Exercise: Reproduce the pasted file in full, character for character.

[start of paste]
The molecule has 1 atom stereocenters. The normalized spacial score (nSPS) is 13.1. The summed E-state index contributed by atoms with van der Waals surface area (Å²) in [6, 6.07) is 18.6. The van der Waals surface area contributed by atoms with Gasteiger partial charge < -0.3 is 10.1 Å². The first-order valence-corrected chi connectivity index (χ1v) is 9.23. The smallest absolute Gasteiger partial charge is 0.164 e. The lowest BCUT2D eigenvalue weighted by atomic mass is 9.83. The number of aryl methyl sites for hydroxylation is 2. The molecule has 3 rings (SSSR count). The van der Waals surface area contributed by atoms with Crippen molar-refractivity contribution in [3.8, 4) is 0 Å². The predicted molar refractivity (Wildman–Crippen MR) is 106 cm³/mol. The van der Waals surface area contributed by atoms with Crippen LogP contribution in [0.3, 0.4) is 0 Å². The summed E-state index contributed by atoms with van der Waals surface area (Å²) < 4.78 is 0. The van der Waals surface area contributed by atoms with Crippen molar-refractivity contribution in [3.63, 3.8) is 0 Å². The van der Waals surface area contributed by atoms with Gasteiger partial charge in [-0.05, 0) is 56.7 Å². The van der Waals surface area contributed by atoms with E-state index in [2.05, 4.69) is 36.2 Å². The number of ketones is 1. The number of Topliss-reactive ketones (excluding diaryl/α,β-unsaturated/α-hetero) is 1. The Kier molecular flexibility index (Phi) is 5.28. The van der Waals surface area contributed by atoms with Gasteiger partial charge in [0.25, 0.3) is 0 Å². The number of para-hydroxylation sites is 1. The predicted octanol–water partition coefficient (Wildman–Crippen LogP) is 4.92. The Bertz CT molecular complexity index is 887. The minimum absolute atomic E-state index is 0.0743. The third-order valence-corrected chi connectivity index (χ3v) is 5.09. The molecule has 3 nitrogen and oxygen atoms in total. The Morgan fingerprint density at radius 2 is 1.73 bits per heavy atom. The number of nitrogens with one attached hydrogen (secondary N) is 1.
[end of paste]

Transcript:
The molecule has 1 atom stereocenters. The normalized spacial score (nSPS) is 13.1. The summed E-state index contributed by atoms with van der Waals surface area (Å²) in [6, 6.07) is 18.6. The van der Waals surface area contributed by atoms with Gasteiger partial charge < -0.3 is 10.1 Å². The first-order valence-corrected chi connectivity index (χ1v) is 9.23. The smallest absolute Gasteiger partial charge is 0.164 e. The lowest BCUT2D eigenvalue weighted by atomic mass is 9.83. The number of aryl methyl sites for hydroxylation is 2. The molecule has 3 rings (SSSR count). The van der Waals surface area contributed by atoms with Crippen molar-refractivity contribution in [3.8, 4) is 0 Å². The predicted molar refractivity (Wildman–Crippen MR) is 106 cm³/mol. The van der Waals surface area contributed by atoms with Crippen LogP contribution in [0.3, 0.4) is 0 Å². The summed E-state index contributed by atoms with van der Waals surface area (Å²) < 4.78 is 0. The van der Waals surface area contributed by atoms with Crippen molar-refractivity contribution in [3.63, 3.8) is 0 Å². The van der Waals surface area contributed by atoms with Gasteiger partial charge in [-0.05, 0) is 56.7 Å². The van der Waals surface area contributed by atoms with E-state index in [2.05, 4.69) is 36.2 Å². The number of ketones is 1. The number of Topliss-reactive ketones (excluding diaryl/α,β-unsaturated/α-hetero) is 1. The Kier molecular flexibility index (Phi) is 5.28. The van der Waals surface area contributed by atoms with Gasteiger partial charge in [0.25, 0.3) is 0 Å². The number of para-hydroxylation sites is 1. The predicted octanol–water partition coefficient (Wildman–Crippen LogP) is 4.92. The Bertz CT molecular complexity index is 887. The minimum absolute atomic E-state index is 0.0743. The third-order valence-corrected chi connectivity index (χ3v) is 5.09. The molecule has 3 nitrogen and oxygen atoms in total. The Morgan fingerprint density at radius 2 is 1.73 bits per heavy atom. The number of nitrogens with one attached hydrogen (secondary N) is 1.